Life imitates art: Borges on Judas
(To my regular readers: and now for something completely different. Isn’t it amazing what I’ll do to generate hits?)
Hang around here long enough, and I’ll bring up fantasist and poet Jorge Luis Borges, one of my favorite short story authors. Recent discussions on the Gnostic apocryphal Gospel of Judas reminded me of a story Borges published in 1944: “Three Versions of Judas.”
In “Three Versions of Judas,” Borges pulls out what is, for him, an oft-used trick: invent a scholar, invent that scholar’s corpus of work, then launch into a discussion which would past muster in any peer-reviewed journal. “Pierre Menard, Author of the Quixote” comes to mind. Nils Runeberg is the fictional academician of “Three Versions of Judas,” and it is the Runeberg heresies which are so relevant to the real life Gospel of Judas.
Runeberg sees Judas not as villain, but as a hero tantamount to Jesus:
The Word, when it was made Flesh, passed from omnipresence into space, from eternity into history, from unlimited joy and happiness into mutability and death; to repay that sacrifice, it was needful that a man (in representation of all mankind) make a sacrifice of equal worth. Judas Iscariot was that man. Alone among the apostles, Judas sensed Jesus’ secret divinity and His terrible purpose. The Word had stooped to become mortal; Judas, a disciple of the Word, would stoop to become an informer (the most heinous crime that infamy will bear) and to dwell amid inextinguishable flames.
In response to criticism, Runeberg refines his thesis, and subsequently posits that Judas practiced “a hyperbolic, even limitless asceticism. The ascetic . . . debases and mortifies the flesh; Judas debased and mortified the spirit. . . . Judas sought hell because joy in the Lord was enough for him.”
But in the following years, Runeberg’s theories evolve further.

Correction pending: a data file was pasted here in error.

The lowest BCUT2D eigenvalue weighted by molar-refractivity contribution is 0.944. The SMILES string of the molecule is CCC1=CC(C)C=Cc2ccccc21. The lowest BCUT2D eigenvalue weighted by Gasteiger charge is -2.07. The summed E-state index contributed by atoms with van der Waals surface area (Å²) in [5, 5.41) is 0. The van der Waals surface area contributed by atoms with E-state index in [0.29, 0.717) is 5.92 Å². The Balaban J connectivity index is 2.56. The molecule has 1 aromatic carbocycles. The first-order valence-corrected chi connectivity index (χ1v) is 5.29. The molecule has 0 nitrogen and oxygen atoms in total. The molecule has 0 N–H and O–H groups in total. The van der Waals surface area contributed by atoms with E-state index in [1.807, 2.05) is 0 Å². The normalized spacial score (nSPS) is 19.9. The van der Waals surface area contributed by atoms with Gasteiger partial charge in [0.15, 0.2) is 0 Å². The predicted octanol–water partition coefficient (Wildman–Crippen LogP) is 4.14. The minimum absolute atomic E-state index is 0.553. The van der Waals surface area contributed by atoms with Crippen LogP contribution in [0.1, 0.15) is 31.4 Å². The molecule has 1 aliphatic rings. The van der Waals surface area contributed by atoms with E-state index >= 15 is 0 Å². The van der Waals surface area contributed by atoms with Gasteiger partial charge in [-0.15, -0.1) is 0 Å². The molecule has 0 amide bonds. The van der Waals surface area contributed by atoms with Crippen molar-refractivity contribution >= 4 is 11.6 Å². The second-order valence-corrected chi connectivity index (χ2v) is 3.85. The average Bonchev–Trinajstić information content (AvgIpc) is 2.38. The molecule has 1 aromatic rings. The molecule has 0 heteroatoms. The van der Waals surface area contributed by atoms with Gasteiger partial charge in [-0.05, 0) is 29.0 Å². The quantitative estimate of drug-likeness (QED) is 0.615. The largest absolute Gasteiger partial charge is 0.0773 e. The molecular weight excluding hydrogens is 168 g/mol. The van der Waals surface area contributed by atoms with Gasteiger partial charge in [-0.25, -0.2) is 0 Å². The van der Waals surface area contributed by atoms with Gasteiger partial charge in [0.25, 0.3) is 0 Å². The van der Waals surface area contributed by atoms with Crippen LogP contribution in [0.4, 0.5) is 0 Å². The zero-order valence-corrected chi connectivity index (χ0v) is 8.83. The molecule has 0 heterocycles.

God, argues Nils Runeberg, stooped to become man for the redemption of the human race; we might well then presume that the sacrifice effecteed by Him was perfect, not invalidated or attenuated by omissions. To limit His suffering to the agony of one afternoon on the cross is blasphemous.
This leads Runeberg to the conclusion,
God was made totally man, but man to the point of iniquity, man to the point of reprobation and the Abyss. In order to save us, He could have chosen any of the lives that weave the confused web of history: He could have been Alexander or Pythagoras or Rurik or Jesus; he chose an abject existence: He was Judas.
So: those of you who are still trying to get your head around the idea of Judas as, not betrayer, but dutiful disciple following Jesus’ bidding, take heart. Borges went much further.
By the way: don’t make the assumption that Runeberg is merely Borges’s altar ego, and that Borges is putting forward his own theories in “Three Versions of Judas.” The reader is referred to an interesting discussion on this blog post, and this essay on the short story (warning: pdf file). You’ll find a wide variety of views represented.
My opinion? First and foremost, we writers write to entertain ourselves. Borges, author of such intricate gems as “The Garden of Forking Paths” and “The Immortal,” must have had a mind as complex as any Far Eastern tapestry. His entertainments needs must have been labyrinthine indeed. It would have taken one hell of a riddle to titillate Borges, and that’s all “Three Versions of Judas” is: a fine puzzle, mind candy for the erudite. One shouldn’t mistake it for serious theology.
We will now return to our regular schedule programming.